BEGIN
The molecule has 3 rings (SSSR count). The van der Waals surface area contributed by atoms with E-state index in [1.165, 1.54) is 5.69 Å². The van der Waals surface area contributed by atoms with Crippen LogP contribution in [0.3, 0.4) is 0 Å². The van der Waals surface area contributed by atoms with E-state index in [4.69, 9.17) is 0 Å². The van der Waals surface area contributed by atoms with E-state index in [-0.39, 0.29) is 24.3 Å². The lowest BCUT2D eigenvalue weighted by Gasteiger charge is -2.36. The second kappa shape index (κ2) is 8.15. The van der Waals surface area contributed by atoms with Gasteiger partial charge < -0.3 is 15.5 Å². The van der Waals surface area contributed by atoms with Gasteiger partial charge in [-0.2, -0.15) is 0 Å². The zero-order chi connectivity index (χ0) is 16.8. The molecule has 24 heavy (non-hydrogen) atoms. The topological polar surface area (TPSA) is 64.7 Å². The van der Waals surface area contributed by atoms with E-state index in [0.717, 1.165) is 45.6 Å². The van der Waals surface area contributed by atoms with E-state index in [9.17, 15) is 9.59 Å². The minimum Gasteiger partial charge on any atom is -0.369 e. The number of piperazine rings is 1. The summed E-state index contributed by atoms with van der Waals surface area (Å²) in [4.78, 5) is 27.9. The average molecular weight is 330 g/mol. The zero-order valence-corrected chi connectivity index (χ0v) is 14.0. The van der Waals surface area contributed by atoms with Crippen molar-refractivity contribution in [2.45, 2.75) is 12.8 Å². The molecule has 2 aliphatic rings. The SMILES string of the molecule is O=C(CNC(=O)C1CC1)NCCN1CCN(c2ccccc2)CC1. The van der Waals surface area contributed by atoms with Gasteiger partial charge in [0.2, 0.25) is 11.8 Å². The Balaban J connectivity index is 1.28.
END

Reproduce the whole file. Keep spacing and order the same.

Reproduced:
The molecule has 3 rings (SSSR count). The van der Waals surface area contributed by atoms with E-state index in [1.165, 1.54) is 5.69 Å². The van der Waals surface area contributed by atoms with Crippen LogP contribution in [0.3, 0.4) is 0 Å². The van der Waals surface area contributed by atoms with E-state index in [4.69, 9.17) is 0 Å². The van der Waals surface area contributed by atoms with E-state index in [-0.39, 0.29) is 24.3 Å². The lowest BCUT2D eigenvalue weighted by Gasteiger charge is -2.36. The second kappa shape index (κ2) is 8.15. The van der Waals surface area contributed by atoms with Gasteiger partial charge < -0.3 is 15.5 Å². The van der Waals surface area contributed by atoms with Gasteiger partial charge in [-0.2, -0.15) is 0 Å². The zero-order chi connectivity index (χ0) is 16.8. The molecule has 24 heavy (non-hydrogen) atoms. The topological polar surface area (TPSA) is 64.7 Å². The van der Waals surface area contributed by atoms with E-state index in [0.717, 1.165) is 45.6 Å². The van der Waals surface area contributed by atoms with E-state index in [9.17, 15) is 9.59 Å². The minimum Gasteiger partial charge on any atom is -0.369 e. The number of piperazine rings is 1. The summed E-state index contributed by atoms with van der Waals surface area (Å²) in [4.78, 5) is 27.9. The average molecular weight is 330 g/mol. The zero-order valence-corrected chi connectivity index (χ0v) is 14.0. The van der Waals surface area contributed by atoms with Crippen molar-refractivity contribution in [2.45, 2.75) is 12.8 Å². The molecule has 2 aliphatic rings. The SMILES string of the molecule is O=C(CNC(=O)C1CC1)NCCN1CCN(c2ccccc2)CC1. The van der Waals surface area contributed by atoms with Gasteiger partial charge in [0.2, 0.25) is 11.8 Å². The Balaban J connectivity index is 1.28.